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Good Night, Monkey Boy
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Amazon.com Amazon.com Review (ISBN 0440417988, Paperback)The protagonist of this story is actually human, but at heart (and in costume) he's Monkey Boy. Sooner or later, bedtime arrives for all youngsters, primate or other, but this mischievous redhead will do everything in his power to forestall the moment. He snitches bananas, attempts to use his paste-coated toothbrush on his hair, and swings from the shower rod before being marched into bed by his mother. Mom appears only as a shadow, scolding finger, or lower torso, although it is her perspective and voice we experience: "Monkey Boy, get down from there!" Ultimately, our hero prevails, sneaking a flashlight and yet another banana under the bedcovers.
Jarrett J. Krosoczka's first picture book captures a familiar occurrence in most households with children: the bedtime struggle. Monkey Boy is obsessed with his monkey persona--although no doubt he'll eventually progress into the next natural phase, perhaps Super Boy with a cape or Dinosaur Boy. Whatever his fixation, if he's like most kids, he'll use it to the utmost advantage in order to defend his right to stay up all night, snacking and watching TV. As in David Shannon's No, David!, the mother is an ambiguous figure of power. She looms mysteriously and is capable of tormenting the momentarily vulnerable Monkey Boy: "Of course I'll read you a story... " Her son looks sweetly hopeful. "...after you put these toys away!" Monkey Boy is crestfallen. If there were a sound track, we might hear cruel, maniacal laughter now. Still, before her final admonition to go to sleep, Mom tells her son she loves him, too. (Ages 3 to 5) --Emilie Coulter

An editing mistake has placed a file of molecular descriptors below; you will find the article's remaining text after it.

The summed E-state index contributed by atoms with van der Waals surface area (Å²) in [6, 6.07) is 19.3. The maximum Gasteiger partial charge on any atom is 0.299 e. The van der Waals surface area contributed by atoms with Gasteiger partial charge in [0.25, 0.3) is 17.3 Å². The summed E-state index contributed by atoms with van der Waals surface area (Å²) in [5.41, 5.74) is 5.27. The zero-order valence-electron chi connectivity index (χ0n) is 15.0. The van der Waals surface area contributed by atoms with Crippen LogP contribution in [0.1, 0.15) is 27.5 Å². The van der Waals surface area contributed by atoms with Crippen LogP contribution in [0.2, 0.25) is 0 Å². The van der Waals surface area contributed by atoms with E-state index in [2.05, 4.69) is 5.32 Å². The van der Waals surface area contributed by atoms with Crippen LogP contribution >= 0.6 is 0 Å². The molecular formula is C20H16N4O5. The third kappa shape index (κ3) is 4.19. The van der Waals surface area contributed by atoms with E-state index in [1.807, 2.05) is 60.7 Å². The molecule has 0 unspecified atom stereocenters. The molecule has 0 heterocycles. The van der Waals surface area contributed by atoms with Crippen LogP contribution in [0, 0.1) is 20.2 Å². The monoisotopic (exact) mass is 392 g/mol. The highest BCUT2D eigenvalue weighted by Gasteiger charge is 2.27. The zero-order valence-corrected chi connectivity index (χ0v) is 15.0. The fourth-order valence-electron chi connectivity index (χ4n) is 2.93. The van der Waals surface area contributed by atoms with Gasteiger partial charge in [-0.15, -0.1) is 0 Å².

(retrieved from Amazon Mon, 30 Sep 2013 13:57:00 -0400)
A mother tries to get her mischievous son, whom she calls Monkey Boy, to bed.
Jarrett J. Krosoczka chatted with LibraryThing members from Aug 17, 2009 to Aug 28, 2009. Read the chat.